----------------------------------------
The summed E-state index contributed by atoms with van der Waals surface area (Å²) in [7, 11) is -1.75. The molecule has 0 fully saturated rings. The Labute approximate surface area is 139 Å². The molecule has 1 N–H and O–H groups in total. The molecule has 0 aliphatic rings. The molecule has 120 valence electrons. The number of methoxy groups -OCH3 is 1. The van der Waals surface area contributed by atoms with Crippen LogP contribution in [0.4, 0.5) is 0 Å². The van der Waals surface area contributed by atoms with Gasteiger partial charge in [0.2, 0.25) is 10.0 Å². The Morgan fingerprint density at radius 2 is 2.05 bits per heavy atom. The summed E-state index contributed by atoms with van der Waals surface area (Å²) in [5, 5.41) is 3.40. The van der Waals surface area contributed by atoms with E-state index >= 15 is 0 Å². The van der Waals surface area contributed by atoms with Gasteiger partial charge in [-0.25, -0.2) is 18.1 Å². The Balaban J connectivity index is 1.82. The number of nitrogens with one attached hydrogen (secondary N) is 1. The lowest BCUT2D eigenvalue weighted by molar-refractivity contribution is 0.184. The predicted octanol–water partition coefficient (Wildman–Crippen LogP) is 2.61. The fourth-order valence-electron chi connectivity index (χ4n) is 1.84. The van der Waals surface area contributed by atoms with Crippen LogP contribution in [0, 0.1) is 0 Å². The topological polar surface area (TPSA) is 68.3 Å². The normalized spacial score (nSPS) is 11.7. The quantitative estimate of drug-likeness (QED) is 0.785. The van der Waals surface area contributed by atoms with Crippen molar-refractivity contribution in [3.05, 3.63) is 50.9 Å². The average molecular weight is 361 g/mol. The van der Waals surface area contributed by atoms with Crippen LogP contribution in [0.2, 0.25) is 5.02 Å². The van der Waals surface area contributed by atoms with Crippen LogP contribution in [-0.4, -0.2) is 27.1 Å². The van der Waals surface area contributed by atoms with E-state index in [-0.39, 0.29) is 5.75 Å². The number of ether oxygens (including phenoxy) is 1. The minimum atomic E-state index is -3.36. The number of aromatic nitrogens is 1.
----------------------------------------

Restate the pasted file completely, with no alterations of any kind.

The summed E-state index contributed by atoms with van der Waals surface area (Å²) in [7, 11) is -1.75. The molecule has 0 fully saturated rings. The Labute approximate surface area is 139 Å². The molecule has 1 N–H and O–H groups in total. The molecule has 0 aliphatic rings. The molecule has 120 valence electrons. The number of methoxy groups -OCH3 is 1. The van der Waals surface area contributed by atoms with Crippen LogP contribution in [0.4, 0.5) is 0 Å². The van der Waals surface area contributed by atoms with Gasteiger partial charge in [0.2, 0.25) is 10.0 Å². The Morgan fingerprint density at radius 2 is 2.05 bits per heavy atom. The summed E-state index contributed by atoms with van der Waals surface area (Å²) in [5, 5.41) is 3.40. The van der Waals surface area contributed by atoms with E-state index >= 15 is 0 Å². The van der Waals surface area contributed by atoms with Gasteiger partial charge in [-0.25, -0.2) is 18.1 Å². The Balaban J connectivity index is 1.82. The number of nitrogens with one attached hydrogen (secondary N) is 1. The lowest BCUT2D eigenvalue weighted by molar-refractivity contribution is 0.184. The predicted octanol–water partition coefficient (Wildman–Crippen LogP) is 2.61. The fourth-order valence-electron chi connectivity index (χ4n) is 1.84. The van der Waals surface area contributed by atoms with Crippen LogP contribution in [0, 0.1) is 0 Å². The topological polar surface area (TPSA) is 68.3 Å². The normalized spacial score (nSPS) is 11.7. The quantitative estimate of drug-likeness (QED) is 0.785. The van der Waals surface area contributed by atoms with Crippen molar-refractivity contribution in [3.05, 3.63) is 50.9 Å². The average molecular weight is 361 g/mol. The van der Waals surface area contributed by atoms with Crippen LogP contribution in [0.2, 0.25) is 5.02 Å². The van der Waals surface area contributed by atoms with Crippen LogP contribution in [-0.4, -0.2) is 27.1 Å². The van der Waals surface area contributed by atoms with E-state index in [-0.39, 0.29) is 5.75 Å². The number of ether oxygens (including phenoxy) is 1. The minimum atomic E-state index is -3.36. The number of aromatic nitrogens is 1.